I Say No, No, No 2

Saturday was a day of three nos.  The first no is something that I didn’t say to friend who came to visit – “nobody’s family is going to change.”  This was the tile of a children’s novel I reviewed for the Bay State Banner many years ago.  The wisdom of that title has revealed itself over and over to me.

I didn’t want to change the tone of a pleasant visit by saying this to my friend while we had lunch and talked.  I’ve written her a note of congratulations on some recent achievements in her life.  At the end of that note, I slipped in this nugget of wisdom “nobody’s family is going to change.”  Love is acceptance.  You have to accept your father for who he is – at 70 some years old, he’s not changing.  You can love a person without loving everything that they do. 

This friend is an extremely passionate person who is given to making definitive pronouncements – “I’m Through with this,”  “I’m done with that.”  “I’m not speaking to him any more.”  She reminds me of myself when I was younger before I learned that all goodbye ain’t gone.  Some things have to be forgiven especially when blood is involved.  Since her father is the only parent she has left, she needs to make peace with his eccentricities.  From what she says, he’s not a cruel man, just a crude one.  I think she should plan her visits, be accepting of the father she has versus the father she wishes she had, and just love him.

The second no of the Saturday happened when I listened to a filmmaker (Laurens Grant) during her Q & A after an excerpt of her film, Journeys with Qaddafi was shown at The Taste of Film fundraiser. When asked how she got through the various hurdles she had to hop to get permission to film in Libya, she said that as long as there were negotiations going on, she kept going.  “Negotiation doesn’t  mean no,” she said. That she just doesn’t allow herself to hear the word no.   No? “What do you mean?” Nah – they don’t mean it.  Let me ask the question in another way.  Her film is brilliant and I anxiously await a screening of the finished film.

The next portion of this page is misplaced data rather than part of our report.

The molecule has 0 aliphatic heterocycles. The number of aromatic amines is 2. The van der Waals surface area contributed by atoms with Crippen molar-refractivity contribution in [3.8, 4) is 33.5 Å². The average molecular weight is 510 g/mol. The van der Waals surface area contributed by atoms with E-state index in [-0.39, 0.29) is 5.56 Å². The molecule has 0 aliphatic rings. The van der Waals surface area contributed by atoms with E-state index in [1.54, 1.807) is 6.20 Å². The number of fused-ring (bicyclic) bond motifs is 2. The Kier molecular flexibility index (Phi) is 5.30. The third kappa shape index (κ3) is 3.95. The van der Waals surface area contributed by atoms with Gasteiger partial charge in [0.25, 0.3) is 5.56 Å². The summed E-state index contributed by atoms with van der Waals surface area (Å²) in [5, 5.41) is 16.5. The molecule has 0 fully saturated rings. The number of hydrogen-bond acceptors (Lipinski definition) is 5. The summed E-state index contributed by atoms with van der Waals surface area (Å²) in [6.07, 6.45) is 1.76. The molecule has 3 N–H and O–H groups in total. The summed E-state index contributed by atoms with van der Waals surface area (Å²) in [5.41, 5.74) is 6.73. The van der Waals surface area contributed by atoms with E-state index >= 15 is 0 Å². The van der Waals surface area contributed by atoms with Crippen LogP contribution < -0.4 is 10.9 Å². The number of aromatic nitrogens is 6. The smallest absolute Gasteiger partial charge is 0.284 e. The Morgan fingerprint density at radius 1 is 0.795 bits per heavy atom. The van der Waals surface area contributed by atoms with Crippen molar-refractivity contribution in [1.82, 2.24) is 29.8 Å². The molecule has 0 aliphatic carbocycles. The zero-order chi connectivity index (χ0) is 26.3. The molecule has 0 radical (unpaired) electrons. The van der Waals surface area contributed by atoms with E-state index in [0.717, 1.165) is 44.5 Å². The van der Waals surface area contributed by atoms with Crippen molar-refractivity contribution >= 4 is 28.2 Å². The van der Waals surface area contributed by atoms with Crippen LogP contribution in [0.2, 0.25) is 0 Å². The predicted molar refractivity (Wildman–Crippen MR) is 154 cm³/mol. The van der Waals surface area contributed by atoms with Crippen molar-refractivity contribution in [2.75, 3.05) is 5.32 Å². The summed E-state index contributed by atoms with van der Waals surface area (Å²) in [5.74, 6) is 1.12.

Of course this got me to thinking about myself and how I avoided hearing the word no in my life.  I wouldn’t ask for help if I thought I’d hear the word no.  That also meant I missed several opportunities to hear the word yes.


The most important lesson I’ve learned about the word no – is not to say no to myself.  Not to let what I think I know about others, what I’m afraid of for myself, my uncertainty, my assumption that I won’t fit in, that I can’t  have what I want keep me from trying.  Nothing succeeds but a try.  If I truly want something – I have to say yes by doing it, pursuing it, and claiming it.  At least then if there ends up being a no – it will have come externally and not from me limiting myself and not trying.

Unrelated thought:  Instead of recording, “I Want a Hood Boy,” what if Fantasia had sung “I want a good man.”  That would have been some song, wouldn’t it?

About Candelaria Silva

Candelaria Silva-Collins is a marketing, community outreach and programming consultant; writer; and trainer/facilitator who lives in Boston, Massachusetts. She has designed and facilitated workshops on a wide variety of topics including communication, facilitation, job search skills, team building, and parenting issues. She currently coordinates the Community Membership Program of the Huntington Theatre Company. Her work as Director of ACT Roxbury was profiled in several publications, including The Creative Communities Builders Handbook. Candelaria’s children’s stories, short stories, essays and reviews have been published in local and national publications and she is an active blogger. Her publications include the booklets, Handling Rejection; Pushing through Shyness: Networking Tips when You’re Shy, Slow to Warm Up or Just don’t Feel you Belong; and Real Questions about Sex & Relationships for Teens: A Discussion Guide for Parents. She has served on the boards of Goddard College, Wheelock Family Theatre, Boston Foundation for Architecture, and Discover Roxbury. She is currently Chair, Designators of the Henderson Foundation.

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